Click here to return to Messiah College's homepage

Artificial intelligence expertise earns professor a patent

Randy Fish

It is estimated that 300 million people use Google every day in their quest to find information on the web. Imagine having the ability to not only search online text files for specific words but also to search audio files for specific sounds. Thanks in part to Messiah College Engineering Professor Randy Fish, that technology is now patented.
Fish and a team of five others have spent the past seven years perfecting and patenting “audio hot spotting,” a search engine technology that allows users to search audio files for a specific word or phrase, a particular speaker, a speaker’s tone, or characteristics like laughter and applause.
This type of “audio hot spotting” might, for example, be helpful to a user who only wants to hear the portions of a speech that caused an audience to react with applause or laughter.
The challenge, according to Fish, was developing the artificial intelligence algorithms able to discern emotion in a voice, regardless of whether the voice is male or female, and to recognize applause and laughter generically.
Other systems attempt this type of audio searching, Fish says, but only this patented system gives users access to emotions and non-speaking sounds in addition to searching on what was said or who said it.

First application a success
The audio hot spotting technology was developed at a federally funded research center where Fish is a principle scientist. The center has already begun using audio hot spotting in military applications. As a matter of fact, Fish received a letter of appreciation from the Director of National Intelligence for his contribution to this technology.
While audio hot spotting could have broad appeal in the mass market, the patent is owned by the research center and is not yet available to the general public.
Patent process
The patenting process took longer than the development process, according to Fish. While the intricacies of developing and perfecting the technology took about three years, the patenting process took an additional four years. The five inventors were repeatedly called upon to defend how their particular tool was different and to disclose any similar technologies. “You have to first prove it’s possible, not just a good idea,” explains Fish, “then you need to prove that it’s unique”.

On November 10, 2009, Fish received word that the patent, United States Patent 7617188 for “System and method for audio hot spotting,” was approved. While he does not own the technology or stand to profit financially from its use, he’s still pleased to see the process completed.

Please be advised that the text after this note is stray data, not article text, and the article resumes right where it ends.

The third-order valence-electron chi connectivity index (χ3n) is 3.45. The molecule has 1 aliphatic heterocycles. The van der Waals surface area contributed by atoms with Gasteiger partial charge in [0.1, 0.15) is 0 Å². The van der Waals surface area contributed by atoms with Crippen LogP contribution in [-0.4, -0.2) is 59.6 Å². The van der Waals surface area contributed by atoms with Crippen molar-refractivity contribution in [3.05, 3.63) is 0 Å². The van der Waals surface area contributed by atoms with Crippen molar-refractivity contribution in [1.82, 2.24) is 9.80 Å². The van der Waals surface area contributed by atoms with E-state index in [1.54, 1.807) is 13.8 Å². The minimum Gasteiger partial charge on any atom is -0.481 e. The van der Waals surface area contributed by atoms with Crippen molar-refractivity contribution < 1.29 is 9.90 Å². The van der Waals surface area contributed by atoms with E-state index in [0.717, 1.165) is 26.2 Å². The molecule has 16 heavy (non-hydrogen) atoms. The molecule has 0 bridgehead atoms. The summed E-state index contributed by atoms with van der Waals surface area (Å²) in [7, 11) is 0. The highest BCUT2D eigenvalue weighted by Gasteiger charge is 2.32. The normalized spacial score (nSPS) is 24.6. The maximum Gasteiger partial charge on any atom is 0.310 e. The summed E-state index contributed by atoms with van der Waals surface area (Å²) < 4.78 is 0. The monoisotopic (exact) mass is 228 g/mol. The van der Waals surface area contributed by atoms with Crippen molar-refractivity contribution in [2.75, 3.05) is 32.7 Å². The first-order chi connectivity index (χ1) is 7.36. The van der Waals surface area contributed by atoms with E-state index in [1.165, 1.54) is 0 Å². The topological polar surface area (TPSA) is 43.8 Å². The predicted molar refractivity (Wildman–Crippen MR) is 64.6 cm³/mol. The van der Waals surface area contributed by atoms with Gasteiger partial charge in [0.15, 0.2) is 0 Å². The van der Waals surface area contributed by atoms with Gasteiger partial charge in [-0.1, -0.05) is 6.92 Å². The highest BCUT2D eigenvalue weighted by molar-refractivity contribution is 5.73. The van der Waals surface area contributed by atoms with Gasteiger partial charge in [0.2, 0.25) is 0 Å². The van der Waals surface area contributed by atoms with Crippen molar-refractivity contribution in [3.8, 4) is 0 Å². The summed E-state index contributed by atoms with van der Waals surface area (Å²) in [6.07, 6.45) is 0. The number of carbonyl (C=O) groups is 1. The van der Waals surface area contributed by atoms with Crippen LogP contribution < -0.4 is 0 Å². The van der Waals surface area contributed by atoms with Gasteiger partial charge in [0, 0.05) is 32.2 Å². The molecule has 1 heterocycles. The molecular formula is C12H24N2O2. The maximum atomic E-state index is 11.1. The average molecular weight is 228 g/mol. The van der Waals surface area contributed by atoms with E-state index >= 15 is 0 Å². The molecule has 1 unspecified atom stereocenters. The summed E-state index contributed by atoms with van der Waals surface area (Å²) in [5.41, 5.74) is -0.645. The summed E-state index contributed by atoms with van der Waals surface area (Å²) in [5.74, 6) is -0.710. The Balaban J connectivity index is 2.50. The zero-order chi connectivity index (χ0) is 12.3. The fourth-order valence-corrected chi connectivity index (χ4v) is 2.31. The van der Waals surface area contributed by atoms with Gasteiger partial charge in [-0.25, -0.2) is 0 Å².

What’s next?
According to Fish, “to doing something really new you need to immerse yourself in the problem”. To accomplish this Fish plans to travel with a team of Messiah students and educators from the College’s Collaboratory for Strategic Partnerships and Applied Research to Africa this summer to assess how artificial intelligence technologies might meet the needs of the disadvantaged in Africa. He’s eager to embark on a new project that will require his best creative thinking.
“Generally speaking, people who have a need don’t understand the technology, and people who understand the technology rarely understand the needs,” he observes. “People who see needs and know what’s possible are desperately needed.”

About Randy Fish
Fish has been chair of the engineering department at Messiah for two years. Prior to arriving in Grantham, he spent 14 years on the faculty at Eastern Nazarene College outside of Boston. He has dual undergraduate degrees: one in Physics from Eastern Nazarene College and a BSEE from Boston University, where he also earned his master’s degree. His doctorate degree is from the University of Washington.
His interest in artificial intelligence has landed him on several interesting projects, including a speech recognition project for Boeing and his current project perfecting handwriting recognition technology for an electronic medical record system.

Comments are closed.